SIGGRAPH 2014  is pleased to announce the 41st annual Computer Animation Festival award recipients for Best in Show, Jury Award, Best Student Project, Best Animated Short, and Best Visual Effects, among others. More than 100 pieces will be shown during the Computer Animation Festival at the Vancouver Convention Centre, 10-14 August. The 2014 nominees were chosen by an expert panel of jury members from more than 450 submissions.
“Each piece that is in the Festival is truly something special on its own merit,” said Jerome Solomon, SIGGRAPH 2014 Computer Animation Festival Director from Cogswell College. “There’s no other stage in the world comparable to SIGGRAPH’s Computer Animation Festival and this year we have added more categories which only enriches the diversity and richness of the show.”
The Computer Animation Festival is recognized by the Academy of Motion Picture Arts and Sciences as a qualifying festival. Since 1999, several works originally presented in the Computer Animation Festival have been nominated for or have received a “Best Animated Short” Academy Award. This year’s selections will be featured during the Computer Animation Festival through a series of Daytime Selects and the iconic Electronic Theater, allowing attendees to glimpse behind the magic of computer-generated effects, visualizations, and animations.
BEST IN SHOW
Box (United States)
Directed by Tarik Abdel-Gawad, Bot & Dolly
“Box” explores the synthesis of real and digital space through projection mapping on moving surfaces. The short film documents a first-ever live synchronized performance using 3D projection mapping, robots, and actors.
“Paper World” is an image film for the World Wildlife Fund Hungary where the values that WWF stands for become visible metaphorically on the level of a micro-world.
BEST ANIMATED SHORT
Home Sweet Home (France)
Directed by Pierre Clenet, Alejandro Diaz, Romain Mazenet, Stéphane Paccolat, Supinfocom Arles
A house uproots herself and goes on an adventure.
BEST STUDENT PROJECT
Directed by Roman Kälin, Falko Paeper, Florian Wittmann, Filmakademie Baden-Württemberg
The deterioration of one is the foundation of another one’s life. The world, with its never-ending interplay of eating and being eaten, takes on new dimensions when the unexpected forces of nature clash with the existing structures of our society. The only constant is change.
BEST VISUAL EFFECTS
Gravity (United Kingdom)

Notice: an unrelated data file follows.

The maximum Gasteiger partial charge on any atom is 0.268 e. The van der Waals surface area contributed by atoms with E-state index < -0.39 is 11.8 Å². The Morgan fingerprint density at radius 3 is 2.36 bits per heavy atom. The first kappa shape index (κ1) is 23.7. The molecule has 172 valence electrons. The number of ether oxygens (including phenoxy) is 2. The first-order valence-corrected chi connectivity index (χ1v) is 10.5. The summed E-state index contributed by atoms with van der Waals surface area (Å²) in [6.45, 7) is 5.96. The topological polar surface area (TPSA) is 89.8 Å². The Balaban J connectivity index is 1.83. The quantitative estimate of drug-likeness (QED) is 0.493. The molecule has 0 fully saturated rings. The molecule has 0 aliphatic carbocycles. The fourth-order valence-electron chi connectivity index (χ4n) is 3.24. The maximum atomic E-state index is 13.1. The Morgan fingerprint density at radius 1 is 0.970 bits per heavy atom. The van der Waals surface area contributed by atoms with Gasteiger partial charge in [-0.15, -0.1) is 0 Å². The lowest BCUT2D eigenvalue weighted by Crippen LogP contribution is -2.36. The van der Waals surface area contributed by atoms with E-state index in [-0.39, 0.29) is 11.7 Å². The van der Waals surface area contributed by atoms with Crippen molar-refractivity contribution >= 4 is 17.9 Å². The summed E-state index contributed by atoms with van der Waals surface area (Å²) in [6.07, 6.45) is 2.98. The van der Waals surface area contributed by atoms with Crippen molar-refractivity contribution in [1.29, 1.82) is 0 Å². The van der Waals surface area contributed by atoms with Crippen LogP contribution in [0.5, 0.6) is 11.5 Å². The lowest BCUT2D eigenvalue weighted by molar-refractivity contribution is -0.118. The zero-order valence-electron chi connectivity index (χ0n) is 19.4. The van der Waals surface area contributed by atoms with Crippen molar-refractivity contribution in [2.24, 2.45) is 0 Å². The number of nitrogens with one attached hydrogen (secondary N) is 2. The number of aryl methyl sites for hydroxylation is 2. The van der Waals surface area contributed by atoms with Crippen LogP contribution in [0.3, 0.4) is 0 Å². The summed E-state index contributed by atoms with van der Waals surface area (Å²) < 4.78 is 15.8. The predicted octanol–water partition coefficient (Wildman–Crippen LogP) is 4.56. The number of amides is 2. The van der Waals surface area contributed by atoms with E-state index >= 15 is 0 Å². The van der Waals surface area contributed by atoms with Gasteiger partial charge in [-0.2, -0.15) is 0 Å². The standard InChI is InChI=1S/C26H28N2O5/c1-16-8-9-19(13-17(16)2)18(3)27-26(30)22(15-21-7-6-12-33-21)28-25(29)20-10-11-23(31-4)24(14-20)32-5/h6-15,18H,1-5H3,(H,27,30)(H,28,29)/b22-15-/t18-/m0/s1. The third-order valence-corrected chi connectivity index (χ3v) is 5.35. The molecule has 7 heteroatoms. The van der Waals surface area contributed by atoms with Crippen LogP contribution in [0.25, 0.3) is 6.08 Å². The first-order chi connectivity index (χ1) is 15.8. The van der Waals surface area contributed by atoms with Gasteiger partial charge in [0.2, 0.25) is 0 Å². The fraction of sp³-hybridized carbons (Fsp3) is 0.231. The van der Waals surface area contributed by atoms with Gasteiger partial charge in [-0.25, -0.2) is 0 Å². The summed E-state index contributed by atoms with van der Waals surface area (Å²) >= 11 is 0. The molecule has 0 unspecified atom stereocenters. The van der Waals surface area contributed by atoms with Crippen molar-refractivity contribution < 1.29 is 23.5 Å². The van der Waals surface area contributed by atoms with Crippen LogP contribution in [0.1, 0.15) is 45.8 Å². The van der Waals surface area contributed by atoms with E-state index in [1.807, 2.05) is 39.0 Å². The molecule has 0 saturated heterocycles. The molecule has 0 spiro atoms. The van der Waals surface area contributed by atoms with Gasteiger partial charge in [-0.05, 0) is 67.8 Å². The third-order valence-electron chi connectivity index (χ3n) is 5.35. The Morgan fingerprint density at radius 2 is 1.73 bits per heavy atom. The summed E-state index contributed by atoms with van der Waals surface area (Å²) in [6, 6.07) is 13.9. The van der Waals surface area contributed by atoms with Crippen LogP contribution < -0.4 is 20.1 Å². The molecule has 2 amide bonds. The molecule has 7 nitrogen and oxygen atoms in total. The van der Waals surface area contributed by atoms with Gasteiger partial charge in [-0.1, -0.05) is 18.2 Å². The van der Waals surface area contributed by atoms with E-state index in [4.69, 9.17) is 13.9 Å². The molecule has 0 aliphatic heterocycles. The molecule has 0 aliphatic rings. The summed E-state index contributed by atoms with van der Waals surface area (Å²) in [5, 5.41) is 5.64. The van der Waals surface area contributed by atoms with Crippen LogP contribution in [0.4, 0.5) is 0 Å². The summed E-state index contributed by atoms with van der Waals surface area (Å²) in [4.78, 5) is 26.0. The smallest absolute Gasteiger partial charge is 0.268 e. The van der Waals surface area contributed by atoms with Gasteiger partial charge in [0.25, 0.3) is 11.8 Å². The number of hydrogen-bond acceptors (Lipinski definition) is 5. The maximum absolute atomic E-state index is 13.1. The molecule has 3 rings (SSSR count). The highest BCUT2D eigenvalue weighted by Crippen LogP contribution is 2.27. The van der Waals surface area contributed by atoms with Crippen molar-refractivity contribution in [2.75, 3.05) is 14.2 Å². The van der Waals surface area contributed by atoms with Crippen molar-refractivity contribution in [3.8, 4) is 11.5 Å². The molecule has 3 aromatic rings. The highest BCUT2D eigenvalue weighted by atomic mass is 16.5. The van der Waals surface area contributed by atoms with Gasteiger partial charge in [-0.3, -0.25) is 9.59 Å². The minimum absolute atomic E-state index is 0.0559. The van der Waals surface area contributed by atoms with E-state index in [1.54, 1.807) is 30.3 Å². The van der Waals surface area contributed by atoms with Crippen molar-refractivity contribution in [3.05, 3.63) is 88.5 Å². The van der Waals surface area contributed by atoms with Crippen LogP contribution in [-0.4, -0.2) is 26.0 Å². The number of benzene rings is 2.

Directed by Alfonso Cuarón, Esperanto Filmoj
VFX work submitted by Framestore, United Kingdom
“Gravity,” this year’s VFX Bafta and Oscar winner, turns filmmaking on its head. Rather than adding visual effects to a live-action plate, the film is around 80% computer generated, with the live-action elements (Sandra Bullock and George Clooney’s faces), integrated seamlessly with their CG spacesuits and surroundings. [Image courtesy of Warner Bros. Pictures and Framestore]
This video visualizes Kinematics, a system for designing and simulating flexible structures for 3D printing. Kinematics generates customized designs composed of 10s to thousands of hinged, interlocking modules. The designs are computationally folded using rigid-body physics into a smaller form for fabrication by 3D printing.
The Crew (France)
Directed by Maxime Luère, Dominique Boidin, Rémi Kozyra, Unit Image
The concept of this full-CGI trailer consists of juxtaposing the two worlds valued highly by car lovers: aesthetically pleasing advertisements and action scenes. The features of the game, such as the novelty of the multiplayer aspect and the feeling of freedom in an open world, are highlighted through this concept.
BEST IN REAL-TIME GRAPHICS
RYSE: Son of Rome (Germany)
Directed by Chris Evans, Peter Gornstein, Martin L’Heureux, Crytek
With Ryse, Crytek decided to focus on characters and emotion to serve the game and story. Ryse is an eight hour game with an additional 110-minutes of linear storytelling content. The submission shows gameplay and cutscenes, both utilize the same assets and can be rendered in real-time.
The pony’s bouncy moves were created using a photo-real CG digital double and extensive R&D to translate human movement to a horse. The film cuts seamlessly between CG and real-life footage. Fur was created using MPC’s Furtility tool, and environments were altered using compositing and matte painting.